Crowd sourcing to collect consumption and carbon data. Product specific footprinting. Calculate C02 of everything on planet. Move orgs, individuals to a low carbon economy. Provide: Authority, Open access & scale, Independence, Interoperability. Anyone can access (pricing). Integrate policy, science, tech, & biz. Smart meter to UI carbon output. UK live demo.

Challenge of c02. Methodologies of each govt, area are different for carbon. AMEE wants to make the standard. $20 trillion dollar industry worldwide.

In conversations with Google and AMEE post (Tendril had a flight to catch) both companies see collaboration as central to both solving the climate problem and building business. This is hard for many traditionalist business mavens to understand. It’s the open source conundrum. In the end, the best products will win, why not just help those along and share in profits? Great DemoBeat panel, a nice break in the otherwise very techy oriented weekend (nothing wrong with that of course :).



DEMO 09, A brief account
March 7, 2009, 12:20 am
Filed under: Uncategorized

Everything in the past 9 months has been driven by the “down economy” theme, literally, everything. Spending, budgets, revenues, and now even words. Words aren’t cheap, so this is Demo 09 day 1, MakeMeSustainable style in bullet form. Apologies to companies that I don’t mention, there were a few interesting ones that I couldn’t cover because of work (demonstrator list here). Start, Demo 09.

demo_blue

Sunday night: sick in room with vicious fever and stomach flu.

Monday: Chris Shipley. Reset year, recession. No more large user growth, and then monetize. This year business plans that make sense. Venture is changing. Tightening LP’s, tightening purses on both sides seeking capital efficient companies.

Matt Marshall. DemoBeat for ongoing conversation. Smart grid conversation (yes!). Company demo’s I paid attention to.

Pixetell…webex on drugs.

CC Betty…smart email management, not a fan of the colors, like to product.

Zuora…monetize facebook applications…hell yes, someone has to make money in facebook!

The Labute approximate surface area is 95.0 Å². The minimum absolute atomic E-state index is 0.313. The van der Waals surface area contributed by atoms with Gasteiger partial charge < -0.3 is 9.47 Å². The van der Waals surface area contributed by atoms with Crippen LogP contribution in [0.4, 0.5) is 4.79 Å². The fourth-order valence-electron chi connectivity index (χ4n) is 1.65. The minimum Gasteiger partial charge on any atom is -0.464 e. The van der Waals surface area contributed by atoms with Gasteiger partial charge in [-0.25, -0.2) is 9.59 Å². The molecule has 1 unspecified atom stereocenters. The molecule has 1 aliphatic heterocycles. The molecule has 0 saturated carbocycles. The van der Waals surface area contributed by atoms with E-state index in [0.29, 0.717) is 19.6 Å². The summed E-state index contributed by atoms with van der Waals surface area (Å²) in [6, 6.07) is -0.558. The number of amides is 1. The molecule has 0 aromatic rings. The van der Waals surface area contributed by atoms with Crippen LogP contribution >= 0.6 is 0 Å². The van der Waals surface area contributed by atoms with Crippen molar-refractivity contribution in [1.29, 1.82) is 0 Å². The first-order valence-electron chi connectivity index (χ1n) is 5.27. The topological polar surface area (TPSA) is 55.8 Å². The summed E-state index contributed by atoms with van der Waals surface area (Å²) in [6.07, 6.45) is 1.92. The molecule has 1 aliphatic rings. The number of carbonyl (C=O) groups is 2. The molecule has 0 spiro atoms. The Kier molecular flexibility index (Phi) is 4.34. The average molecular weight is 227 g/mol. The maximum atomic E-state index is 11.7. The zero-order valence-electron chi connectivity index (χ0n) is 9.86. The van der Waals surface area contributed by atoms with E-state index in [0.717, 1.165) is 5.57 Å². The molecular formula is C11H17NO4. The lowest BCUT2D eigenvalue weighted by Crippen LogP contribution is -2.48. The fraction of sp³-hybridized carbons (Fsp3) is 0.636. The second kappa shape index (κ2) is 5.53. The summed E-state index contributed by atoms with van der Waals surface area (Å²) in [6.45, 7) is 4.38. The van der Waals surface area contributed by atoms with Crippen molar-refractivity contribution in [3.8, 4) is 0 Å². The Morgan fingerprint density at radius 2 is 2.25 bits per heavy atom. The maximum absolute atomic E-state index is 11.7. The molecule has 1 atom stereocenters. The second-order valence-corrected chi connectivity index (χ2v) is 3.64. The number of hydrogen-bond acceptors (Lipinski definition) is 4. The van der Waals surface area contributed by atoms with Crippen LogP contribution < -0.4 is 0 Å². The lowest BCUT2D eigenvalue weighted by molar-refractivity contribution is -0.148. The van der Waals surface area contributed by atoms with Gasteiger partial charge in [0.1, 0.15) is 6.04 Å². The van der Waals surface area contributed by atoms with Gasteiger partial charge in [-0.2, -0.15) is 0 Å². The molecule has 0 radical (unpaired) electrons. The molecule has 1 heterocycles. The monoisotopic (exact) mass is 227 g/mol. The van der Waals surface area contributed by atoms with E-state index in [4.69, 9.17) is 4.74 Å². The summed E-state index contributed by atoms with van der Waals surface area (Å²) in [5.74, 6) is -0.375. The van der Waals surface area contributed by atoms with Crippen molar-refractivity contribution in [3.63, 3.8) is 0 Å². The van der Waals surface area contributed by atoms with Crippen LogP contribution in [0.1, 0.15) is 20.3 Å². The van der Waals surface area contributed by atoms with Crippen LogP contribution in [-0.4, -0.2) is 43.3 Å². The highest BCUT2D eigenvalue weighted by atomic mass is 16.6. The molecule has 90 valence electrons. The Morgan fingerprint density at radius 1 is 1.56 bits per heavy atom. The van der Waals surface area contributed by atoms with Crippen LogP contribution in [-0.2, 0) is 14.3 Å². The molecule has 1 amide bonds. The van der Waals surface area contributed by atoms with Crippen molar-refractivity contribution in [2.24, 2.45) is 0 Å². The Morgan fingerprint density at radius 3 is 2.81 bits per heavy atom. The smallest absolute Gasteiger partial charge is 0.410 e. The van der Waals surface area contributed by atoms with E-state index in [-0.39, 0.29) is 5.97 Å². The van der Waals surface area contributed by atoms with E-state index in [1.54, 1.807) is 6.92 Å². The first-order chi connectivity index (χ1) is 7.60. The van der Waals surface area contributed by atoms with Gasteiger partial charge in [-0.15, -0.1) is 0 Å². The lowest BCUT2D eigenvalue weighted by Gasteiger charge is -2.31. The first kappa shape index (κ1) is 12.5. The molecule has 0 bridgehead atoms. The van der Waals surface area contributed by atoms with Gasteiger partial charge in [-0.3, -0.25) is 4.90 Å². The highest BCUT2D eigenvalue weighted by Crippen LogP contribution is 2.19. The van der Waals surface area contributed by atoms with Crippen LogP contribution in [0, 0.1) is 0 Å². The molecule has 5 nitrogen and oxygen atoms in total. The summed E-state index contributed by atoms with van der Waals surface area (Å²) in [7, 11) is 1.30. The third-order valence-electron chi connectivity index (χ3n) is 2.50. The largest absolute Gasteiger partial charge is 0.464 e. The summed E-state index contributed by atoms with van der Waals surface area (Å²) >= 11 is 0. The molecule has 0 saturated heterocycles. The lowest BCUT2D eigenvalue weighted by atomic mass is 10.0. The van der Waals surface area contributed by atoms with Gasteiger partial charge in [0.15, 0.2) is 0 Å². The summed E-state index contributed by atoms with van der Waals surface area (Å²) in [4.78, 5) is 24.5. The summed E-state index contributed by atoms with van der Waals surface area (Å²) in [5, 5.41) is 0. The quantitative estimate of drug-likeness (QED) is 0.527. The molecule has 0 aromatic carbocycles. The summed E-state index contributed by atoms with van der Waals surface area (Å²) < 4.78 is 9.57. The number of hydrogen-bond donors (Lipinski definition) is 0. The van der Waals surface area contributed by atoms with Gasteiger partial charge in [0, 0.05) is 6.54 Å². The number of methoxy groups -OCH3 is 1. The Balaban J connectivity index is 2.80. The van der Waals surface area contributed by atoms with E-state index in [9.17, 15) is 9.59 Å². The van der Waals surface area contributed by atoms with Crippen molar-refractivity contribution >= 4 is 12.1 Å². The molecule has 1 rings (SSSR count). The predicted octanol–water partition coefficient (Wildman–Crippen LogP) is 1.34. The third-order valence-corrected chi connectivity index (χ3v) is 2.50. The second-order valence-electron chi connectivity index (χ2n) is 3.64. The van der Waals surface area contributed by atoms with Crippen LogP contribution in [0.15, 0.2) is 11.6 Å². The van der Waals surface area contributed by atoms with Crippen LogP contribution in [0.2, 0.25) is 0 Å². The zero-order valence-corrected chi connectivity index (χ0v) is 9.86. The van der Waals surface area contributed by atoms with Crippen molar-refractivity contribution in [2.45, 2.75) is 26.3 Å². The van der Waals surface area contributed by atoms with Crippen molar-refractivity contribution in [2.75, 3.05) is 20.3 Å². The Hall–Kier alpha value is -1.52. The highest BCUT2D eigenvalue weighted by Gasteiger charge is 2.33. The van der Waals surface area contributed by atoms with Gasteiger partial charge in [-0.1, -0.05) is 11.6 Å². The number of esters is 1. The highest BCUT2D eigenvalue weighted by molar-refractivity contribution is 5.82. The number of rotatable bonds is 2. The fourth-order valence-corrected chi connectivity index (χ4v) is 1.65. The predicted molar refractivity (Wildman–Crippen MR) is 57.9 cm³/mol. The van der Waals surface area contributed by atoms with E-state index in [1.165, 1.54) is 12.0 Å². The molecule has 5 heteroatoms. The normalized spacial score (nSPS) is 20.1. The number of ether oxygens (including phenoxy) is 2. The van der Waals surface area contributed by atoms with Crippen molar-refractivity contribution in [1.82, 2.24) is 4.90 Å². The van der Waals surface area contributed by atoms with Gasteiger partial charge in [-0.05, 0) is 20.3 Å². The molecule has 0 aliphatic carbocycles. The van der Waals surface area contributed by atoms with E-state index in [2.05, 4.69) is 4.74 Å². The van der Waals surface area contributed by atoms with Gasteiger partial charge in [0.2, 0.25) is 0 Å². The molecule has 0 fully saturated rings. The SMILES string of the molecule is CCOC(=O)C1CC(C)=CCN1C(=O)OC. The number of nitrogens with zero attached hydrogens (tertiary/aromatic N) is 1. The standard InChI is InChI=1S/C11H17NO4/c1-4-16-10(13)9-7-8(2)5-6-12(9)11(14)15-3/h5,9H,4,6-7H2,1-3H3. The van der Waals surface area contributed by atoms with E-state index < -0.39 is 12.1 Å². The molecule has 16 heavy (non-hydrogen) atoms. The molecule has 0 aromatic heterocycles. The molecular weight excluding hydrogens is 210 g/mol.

Zipadi…take printed materials and put them online…love it, love the green component, love the demo, great guys too, hope they get funded.

eFormic…product specific co2 offsets. label with website and code. software embedded into company website. can choose project and see where project is. any product and service. provides branding and green PR. tight demo. still not sold on effectiveness of offsets.

blue buzz…blue tooth content delivery. uses hardware and software.

This evening, I am sick again with stomach flu. Not much use at the jam session. On to tomorrow.



McDonalds an energy leader?
January 6, 2009, 8:24 pm
Filed under: Uncategorized

It’s difficult to continue hearing people argue with me that they don’t have any money to invest in energy efficiency even as they watch their 401k’s and stock portfolios, GM stock and financial ETF’s bite the dust. It remains simple: energy efficiency investments are the most lucrative, cash flow related investment you can make in the market today. They are a practically assured investment, returning cents on the dollar, provided we continue to use energy…which we will!

It’s no surprise to me that the biggest companies are investing significant resources into energy efficiency products. These are the same companies, who as LP’s (limited partners) of large venture firms are trying to back out of their funding agreements. Wal-Mart was one of a few companies which forged the path for energy efficiency. This June 2007 post shows how ahead of the curve they really were.

Now take a look at McDonalds. Environmental Leader reports McDonalds is rolling out energy efficiency measures in its stores worldwide this year, with energy savings estimated at 14%, or $1.5 billion. No small fry. And this initiative in addition to other environmental action on the fast-food giant’s plate, including fewer landfill visits, biodiesel trucks (pilot phase) and others.

The takeaway is simple. Use less energy, save more money, use that money elsewhere, watch your personal or business balance sheet improve. Oil is back up to $50 a barrel, and it will continue to rise along with energy prices in general. President elect Obama is pushing for energy efficiency measures together with large and small businesses alike, so why isn’t everyone?



Envirolution holiday party and soft-demo
December 4, 2008, 12:18 am
Filed under: Uncategorized

MMS will be soft-demoing our energy efficiency auditing software and drinking to the health of the planet!

From guestofaguest.com: